There are widely varying accounts of the events surrounding the deaths of these two men as well as what kind of men they were and why they were targeted. One in particular, Mursi al-Rebah was on the government’s most wanted list for alleged involvement in armed clashes with the authorities as well as other serious criminal activities. However, many in his Shiite-majority town of Awamiya saw him as a defender of their rights, and they now consider him a “martyr.” A video clip posted on YouTube of a procession following his death appears to include thousands of mourners who could be heard chanting rare anti-government slogans as well as calling for “retribution for those who fired the bullets.” While Shiite protests have occurred intermittently over the past year and a half, most have not been nearly as politically charged as this one. The sense of anger at the perceived injustice is palpable.
In 2010, I attended a talk by influential Saudi Shiite cleric Hassan al-Saffar in Virginia. And while he acknowledged that some problems remained, he called on Shiite Saudis to be patient and to adopt a moderate tone in their demands from the government, to ease the restrictions on their religious observations and to allow more freedom in the building of Shiite institutions including mosques. His conciliatory tone and common-sense approach was clearly aimed at bridging divides and transcending past hostilities. It is this exact approach that other moderate and influential Shiite leaders must take to defuse the increasing tension which will no doubt be stoked by younger firebrands who — unlike Saffar and others — do not appreciate the improvements in the status of Saudi Shiites since the early 1980s, when Ayatollah Khomeini threatened to export his revolution to the rest of the region, thereby creating a sense of mutual distrust between Sunnis and Shiites across the entire Middle East.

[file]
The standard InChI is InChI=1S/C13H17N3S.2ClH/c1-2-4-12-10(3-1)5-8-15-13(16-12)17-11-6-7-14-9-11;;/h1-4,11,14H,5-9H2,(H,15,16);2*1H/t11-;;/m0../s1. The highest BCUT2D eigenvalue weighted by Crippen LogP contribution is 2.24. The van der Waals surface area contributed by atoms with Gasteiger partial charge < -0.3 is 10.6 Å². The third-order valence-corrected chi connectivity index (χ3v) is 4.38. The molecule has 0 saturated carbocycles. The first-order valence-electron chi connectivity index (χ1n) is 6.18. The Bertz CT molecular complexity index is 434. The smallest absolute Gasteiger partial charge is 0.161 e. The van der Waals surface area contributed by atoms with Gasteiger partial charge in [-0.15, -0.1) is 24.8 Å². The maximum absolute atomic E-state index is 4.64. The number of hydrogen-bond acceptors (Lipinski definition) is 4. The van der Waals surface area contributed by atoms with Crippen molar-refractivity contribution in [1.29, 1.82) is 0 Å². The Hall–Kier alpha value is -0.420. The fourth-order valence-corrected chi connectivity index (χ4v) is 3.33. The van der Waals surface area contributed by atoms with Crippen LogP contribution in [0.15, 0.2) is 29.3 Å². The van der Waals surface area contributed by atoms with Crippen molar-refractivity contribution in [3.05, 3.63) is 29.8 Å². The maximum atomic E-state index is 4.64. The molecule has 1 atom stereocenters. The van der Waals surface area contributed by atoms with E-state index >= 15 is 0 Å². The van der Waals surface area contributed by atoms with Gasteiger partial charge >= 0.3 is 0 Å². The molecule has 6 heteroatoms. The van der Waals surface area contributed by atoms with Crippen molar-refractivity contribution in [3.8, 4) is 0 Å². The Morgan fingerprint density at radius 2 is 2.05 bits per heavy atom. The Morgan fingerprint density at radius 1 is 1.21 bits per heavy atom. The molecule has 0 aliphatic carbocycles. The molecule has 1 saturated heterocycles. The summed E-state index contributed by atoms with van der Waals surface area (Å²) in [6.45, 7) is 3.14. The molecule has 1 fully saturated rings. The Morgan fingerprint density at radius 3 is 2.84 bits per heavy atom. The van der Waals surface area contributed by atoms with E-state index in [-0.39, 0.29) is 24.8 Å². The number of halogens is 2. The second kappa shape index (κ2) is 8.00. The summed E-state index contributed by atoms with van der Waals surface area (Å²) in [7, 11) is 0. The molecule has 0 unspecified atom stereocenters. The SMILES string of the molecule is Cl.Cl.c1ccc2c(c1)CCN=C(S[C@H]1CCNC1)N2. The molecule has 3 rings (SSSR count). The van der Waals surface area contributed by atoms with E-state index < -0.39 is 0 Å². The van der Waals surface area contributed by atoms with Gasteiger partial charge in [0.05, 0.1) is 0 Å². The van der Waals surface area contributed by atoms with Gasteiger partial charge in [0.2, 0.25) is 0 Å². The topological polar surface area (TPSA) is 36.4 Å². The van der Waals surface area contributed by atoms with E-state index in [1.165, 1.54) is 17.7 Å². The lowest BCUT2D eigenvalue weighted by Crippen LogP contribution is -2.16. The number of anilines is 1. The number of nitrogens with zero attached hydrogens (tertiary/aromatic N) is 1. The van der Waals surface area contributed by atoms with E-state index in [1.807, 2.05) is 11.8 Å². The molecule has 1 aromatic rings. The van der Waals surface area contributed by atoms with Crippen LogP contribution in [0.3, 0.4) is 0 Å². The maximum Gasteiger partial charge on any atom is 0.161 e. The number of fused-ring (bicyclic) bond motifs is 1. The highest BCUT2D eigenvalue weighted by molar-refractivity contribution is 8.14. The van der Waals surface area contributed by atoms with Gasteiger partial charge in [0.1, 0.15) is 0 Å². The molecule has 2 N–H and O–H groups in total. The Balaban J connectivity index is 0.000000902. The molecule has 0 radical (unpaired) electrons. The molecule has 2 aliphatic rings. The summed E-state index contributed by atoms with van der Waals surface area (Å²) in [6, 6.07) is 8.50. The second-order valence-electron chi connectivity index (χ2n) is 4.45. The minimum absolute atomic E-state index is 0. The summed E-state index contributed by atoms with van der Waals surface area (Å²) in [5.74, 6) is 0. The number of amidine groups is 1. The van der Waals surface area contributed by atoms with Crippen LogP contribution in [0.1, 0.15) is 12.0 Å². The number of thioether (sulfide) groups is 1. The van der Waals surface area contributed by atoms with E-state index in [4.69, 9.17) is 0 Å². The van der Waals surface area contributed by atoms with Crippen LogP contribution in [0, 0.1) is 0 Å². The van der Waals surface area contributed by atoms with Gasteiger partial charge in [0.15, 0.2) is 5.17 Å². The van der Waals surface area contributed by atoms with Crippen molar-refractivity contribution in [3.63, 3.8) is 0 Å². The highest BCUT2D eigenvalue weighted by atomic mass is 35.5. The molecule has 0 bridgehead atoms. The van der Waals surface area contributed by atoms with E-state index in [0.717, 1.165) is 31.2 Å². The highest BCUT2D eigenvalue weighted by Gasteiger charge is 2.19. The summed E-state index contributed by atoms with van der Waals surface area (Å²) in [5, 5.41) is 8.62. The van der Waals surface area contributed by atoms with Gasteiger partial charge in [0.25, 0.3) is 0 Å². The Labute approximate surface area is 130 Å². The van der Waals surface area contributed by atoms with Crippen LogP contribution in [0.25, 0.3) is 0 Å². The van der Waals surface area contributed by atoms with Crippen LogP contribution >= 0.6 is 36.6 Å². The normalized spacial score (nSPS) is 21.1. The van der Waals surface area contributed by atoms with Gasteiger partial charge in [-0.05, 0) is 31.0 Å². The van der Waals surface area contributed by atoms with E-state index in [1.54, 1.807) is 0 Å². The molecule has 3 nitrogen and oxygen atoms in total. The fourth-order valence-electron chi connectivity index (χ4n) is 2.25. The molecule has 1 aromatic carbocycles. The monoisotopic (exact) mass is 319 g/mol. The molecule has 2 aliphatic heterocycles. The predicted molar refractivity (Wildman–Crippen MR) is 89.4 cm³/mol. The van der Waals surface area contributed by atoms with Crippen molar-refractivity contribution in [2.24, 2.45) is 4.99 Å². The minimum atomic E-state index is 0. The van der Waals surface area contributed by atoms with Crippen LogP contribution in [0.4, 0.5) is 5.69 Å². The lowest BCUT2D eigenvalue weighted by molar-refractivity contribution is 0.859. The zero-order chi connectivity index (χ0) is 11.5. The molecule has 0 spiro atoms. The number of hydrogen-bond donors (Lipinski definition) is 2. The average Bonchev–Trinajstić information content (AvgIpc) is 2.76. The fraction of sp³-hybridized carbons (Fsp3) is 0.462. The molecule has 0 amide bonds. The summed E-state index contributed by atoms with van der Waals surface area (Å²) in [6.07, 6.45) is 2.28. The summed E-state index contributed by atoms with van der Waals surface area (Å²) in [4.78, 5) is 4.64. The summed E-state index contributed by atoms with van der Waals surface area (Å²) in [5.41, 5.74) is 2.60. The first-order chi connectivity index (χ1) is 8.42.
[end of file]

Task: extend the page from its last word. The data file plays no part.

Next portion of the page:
The latest bout of unrest is also a perfect opportunity for the newly appointed governor of the Eastern Province, Saud bin Nayef, to put his stamp on the governorship by spearheading the reconciliation. He should meet with notables from the region to put this unfortunate incident in perspective and to prevent it from becoming fodder for those who have already fanned the flames of sectarianism. This effort should include reprimanding Sunni clerics who employ sectarian rhetoric or question the loyalty of Saudi Shiites.
However, this latest incident, and how the Saudi authorities and Shiite leaders handle it, could be a harbinger of things to come.
Fahad Nazer is a political analyst at JTG Inc. in Vienna, Virginia, and former political analyst at the Saudi Arabian Embassy in Washington, DC. His writing has appeared in the International Herald Tribune, Yaleglobal Online, The Daily Star (Lebanon), The Khaleej Times, The Pakistan Observer and Outlook India, among others. His writing was also included in The Kingdom: Saudi Arabia and the Challenge of the 21st Century. On Twitter: @fanazer
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